Hard boiled eggs that have been peeled ahead of time can be safely stored in a bowl filled with cold water in the refrigerator for about a week. The water needs to be changed daily. You can also store the peeled eggs in a container that seals, covering the eggs with dampened paper towels instead of water.

Boiling Tips

When you are planning to use the hard boiled eggs to make some kind of egg salad, allow the peeled egg to dry for about 10 seconds. If not, there will be a thin layer of water that will not mix well with the mayonnaise.

Do not over boil the eggs. If the eggs are over boiled, the shell will break into tiny pieces and will be extremely difficult to peel. In addition, the shell’s interior could stick to the egg causing you to peel away pieces of the egg while peeling off the shell.

If you stack two or three layers of eggs on top of one another in a pan, they could cook unevenly. Be sure to use a rather large pan, and only cook two dozen eggs at once.Using too much water will throw off your timing because it will take too long to boil. Your eggs will be overcooked. Not enough water causes some eggs not to be in the water and they tend to be undercooked.

Egg Eating Suggestions

  • Put hard boiled eggs in your lunch and eat them as a quick and high protein snack.
  • Cut or slice the eggs into wedges for use in tossed salad.
  • Color the eggs and decorate them for Easter fun.
  • Avocado and Tomato Egg Salad is delicious on its own or in a sandwich.
  • Make classic Deviled Eggs for your next family gathering or party. Put the carton of the eggs you are going to use on its side in the refrigerator for one day. If you do this, the yolk will center itself and you won’t have any deviled eggs that are off center!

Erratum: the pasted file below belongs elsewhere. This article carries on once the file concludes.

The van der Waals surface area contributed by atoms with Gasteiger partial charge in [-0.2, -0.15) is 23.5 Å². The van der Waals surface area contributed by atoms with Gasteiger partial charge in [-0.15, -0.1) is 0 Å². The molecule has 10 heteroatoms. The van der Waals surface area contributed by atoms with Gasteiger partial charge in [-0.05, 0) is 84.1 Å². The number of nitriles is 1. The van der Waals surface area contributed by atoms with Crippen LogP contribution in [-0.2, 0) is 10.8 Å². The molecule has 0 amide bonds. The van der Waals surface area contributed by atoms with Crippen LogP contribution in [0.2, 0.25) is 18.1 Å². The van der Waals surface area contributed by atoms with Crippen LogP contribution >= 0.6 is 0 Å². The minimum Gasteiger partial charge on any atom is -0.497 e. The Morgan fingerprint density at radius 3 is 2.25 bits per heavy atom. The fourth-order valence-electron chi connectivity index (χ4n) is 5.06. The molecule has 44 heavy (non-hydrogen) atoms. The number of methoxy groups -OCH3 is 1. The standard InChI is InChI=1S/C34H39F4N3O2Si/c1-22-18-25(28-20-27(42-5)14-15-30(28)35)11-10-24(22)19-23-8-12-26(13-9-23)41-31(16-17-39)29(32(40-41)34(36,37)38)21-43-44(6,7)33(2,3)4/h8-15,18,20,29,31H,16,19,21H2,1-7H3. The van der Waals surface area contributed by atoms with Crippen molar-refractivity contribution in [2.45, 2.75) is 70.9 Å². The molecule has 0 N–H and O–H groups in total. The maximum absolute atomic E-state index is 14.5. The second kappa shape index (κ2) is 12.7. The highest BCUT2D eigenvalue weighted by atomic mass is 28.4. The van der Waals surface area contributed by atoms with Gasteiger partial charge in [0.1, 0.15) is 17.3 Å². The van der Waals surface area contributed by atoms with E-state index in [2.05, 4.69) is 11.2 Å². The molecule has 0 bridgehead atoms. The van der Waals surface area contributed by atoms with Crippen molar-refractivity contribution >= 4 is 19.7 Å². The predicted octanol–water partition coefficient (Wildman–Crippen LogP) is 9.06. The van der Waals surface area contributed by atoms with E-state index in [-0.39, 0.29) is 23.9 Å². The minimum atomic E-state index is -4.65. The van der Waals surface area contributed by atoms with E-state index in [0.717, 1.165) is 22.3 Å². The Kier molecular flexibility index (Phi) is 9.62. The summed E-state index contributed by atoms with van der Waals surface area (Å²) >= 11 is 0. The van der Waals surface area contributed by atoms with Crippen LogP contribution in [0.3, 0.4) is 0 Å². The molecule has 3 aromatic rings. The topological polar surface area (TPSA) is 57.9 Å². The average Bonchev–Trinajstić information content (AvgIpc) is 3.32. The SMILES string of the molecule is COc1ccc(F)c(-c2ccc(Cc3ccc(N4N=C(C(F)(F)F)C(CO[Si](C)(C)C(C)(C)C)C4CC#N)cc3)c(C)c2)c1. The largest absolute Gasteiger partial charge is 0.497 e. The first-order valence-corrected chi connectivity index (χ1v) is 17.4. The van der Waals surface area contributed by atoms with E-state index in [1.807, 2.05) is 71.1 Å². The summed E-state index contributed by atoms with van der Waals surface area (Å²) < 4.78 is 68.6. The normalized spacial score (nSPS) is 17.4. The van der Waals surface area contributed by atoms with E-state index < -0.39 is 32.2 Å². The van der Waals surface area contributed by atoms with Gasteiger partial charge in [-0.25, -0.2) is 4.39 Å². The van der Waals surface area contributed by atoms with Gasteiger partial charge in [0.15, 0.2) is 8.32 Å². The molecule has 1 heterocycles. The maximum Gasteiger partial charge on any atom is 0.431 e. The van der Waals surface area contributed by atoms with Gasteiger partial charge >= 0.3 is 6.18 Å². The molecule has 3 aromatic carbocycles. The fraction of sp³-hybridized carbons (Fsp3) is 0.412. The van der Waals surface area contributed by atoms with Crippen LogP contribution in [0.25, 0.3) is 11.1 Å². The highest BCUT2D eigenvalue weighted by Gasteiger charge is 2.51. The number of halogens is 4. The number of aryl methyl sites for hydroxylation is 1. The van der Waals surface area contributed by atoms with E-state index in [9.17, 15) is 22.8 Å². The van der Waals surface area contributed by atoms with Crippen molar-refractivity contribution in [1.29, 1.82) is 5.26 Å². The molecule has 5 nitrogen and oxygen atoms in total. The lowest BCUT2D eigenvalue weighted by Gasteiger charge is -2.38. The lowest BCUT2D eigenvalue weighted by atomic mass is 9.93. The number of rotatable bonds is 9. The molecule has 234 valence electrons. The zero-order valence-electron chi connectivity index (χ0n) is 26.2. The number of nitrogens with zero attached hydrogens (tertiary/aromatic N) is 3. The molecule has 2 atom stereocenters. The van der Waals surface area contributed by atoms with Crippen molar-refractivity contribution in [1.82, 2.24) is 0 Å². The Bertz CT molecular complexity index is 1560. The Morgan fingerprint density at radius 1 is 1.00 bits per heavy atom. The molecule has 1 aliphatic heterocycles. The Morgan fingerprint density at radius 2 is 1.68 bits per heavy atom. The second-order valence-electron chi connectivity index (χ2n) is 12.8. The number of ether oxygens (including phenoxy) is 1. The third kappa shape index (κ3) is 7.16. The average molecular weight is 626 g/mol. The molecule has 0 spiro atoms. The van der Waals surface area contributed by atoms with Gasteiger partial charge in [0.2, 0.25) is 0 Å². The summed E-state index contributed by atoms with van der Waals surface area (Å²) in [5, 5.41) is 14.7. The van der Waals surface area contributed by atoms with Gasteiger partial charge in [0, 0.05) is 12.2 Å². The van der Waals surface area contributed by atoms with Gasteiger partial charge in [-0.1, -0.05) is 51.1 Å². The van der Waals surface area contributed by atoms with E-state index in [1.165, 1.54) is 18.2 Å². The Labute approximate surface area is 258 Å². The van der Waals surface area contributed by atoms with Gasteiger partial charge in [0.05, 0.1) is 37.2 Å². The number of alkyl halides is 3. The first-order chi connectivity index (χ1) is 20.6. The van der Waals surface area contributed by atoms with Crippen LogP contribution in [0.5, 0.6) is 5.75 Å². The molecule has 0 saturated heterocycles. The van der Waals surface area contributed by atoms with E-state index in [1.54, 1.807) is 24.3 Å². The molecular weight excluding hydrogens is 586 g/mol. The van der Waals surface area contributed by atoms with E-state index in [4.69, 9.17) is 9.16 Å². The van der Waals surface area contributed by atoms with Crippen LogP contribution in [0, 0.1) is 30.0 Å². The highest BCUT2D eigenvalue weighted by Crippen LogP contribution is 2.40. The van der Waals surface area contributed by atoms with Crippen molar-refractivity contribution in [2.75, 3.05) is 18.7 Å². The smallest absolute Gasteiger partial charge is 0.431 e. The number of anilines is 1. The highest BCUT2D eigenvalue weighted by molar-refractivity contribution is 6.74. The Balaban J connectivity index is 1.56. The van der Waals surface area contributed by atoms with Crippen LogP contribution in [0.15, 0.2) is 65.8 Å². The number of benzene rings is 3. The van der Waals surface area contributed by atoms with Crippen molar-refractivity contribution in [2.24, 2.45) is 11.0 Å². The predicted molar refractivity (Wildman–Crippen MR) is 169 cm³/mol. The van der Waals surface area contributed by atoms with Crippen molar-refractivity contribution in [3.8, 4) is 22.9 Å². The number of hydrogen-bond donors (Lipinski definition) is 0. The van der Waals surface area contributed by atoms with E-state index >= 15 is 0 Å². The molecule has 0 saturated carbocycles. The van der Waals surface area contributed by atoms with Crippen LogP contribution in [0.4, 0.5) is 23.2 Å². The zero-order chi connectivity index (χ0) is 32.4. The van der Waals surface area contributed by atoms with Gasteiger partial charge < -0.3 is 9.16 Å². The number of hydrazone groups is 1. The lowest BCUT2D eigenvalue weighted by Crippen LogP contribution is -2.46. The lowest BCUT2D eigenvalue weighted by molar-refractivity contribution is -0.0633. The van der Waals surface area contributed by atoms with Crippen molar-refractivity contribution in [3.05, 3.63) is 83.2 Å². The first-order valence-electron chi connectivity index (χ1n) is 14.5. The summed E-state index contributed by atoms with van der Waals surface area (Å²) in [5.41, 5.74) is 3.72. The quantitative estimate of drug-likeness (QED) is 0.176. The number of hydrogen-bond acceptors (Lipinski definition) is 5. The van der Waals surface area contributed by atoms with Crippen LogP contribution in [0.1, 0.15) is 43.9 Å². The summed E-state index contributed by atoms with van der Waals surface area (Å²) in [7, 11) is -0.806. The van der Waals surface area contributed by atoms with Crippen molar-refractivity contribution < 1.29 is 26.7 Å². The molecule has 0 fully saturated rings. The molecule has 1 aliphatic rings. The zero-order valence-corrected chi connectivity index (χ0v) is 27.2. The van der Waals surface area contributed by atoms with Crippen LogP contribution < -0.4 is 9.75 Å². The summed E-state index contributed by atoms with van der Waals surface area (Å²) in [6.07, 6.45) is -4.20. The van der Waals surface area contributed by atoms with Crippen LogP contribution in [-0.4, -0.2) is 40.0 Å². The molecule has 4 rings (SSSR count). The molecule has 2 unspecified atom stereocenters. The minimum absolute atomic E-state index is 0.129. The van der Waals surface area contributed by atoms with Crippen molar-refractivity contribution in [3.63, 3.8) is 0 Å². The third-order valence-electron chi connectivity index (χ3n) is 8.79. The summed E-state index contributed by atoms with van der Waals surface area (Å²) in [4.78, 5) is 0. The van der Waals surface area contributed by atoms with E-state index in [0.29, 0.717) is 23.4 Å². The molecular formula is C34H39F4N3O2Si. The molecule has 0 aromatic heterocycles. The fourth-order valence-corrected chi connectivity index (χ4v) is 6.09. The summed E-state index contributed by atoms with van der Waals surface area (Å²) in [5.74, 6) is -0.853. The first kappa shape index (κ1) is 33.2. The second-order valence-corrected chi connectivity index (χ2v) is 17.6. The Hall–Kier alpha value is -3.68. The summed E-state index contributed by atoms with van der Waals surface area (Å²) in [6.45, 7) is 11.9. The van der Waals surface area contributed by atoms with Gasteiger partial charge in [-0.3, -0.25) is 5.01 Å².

Length of Time for Various Boiled Eggs

The guide below is for the yolk of the eggs firmness according to the size of the eggs. The whites will all be firm when following this guide. The timing will begin following the removal of the eggs from the burner.

Medium Egg

  • Soft cooked yolk 3 minutes
  • Medium cooked yolk 5 minutes
  • Hard cooked yolk 12 minutes

Large Egg

  • Soft cooked yolk 4 to 5 minutes
  • Medium cooked yolk 6 minutes
  • Hard cooked yolk 17 minutes

Extra Large Egg

  • Soft cooked yolk 5 minutes
  • Medium cooked yolk 7 to 8 minutes
  • Hard cooked yolk 19 minutes
  • Boiled Eggs Consistency Differences

Soft Boiled Eggs

  • A soft boiled egg will have a firm white with a runny yolk.

Medium Boiled Eggs

  • A medium boiled egg will have a firm white with a somewhat firm yolk.

Hard Boiled Eggs

  • A hard boiled egg will have a firm white and a firm yolk.

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This page was last modified on 3 August 2013, at 17:58.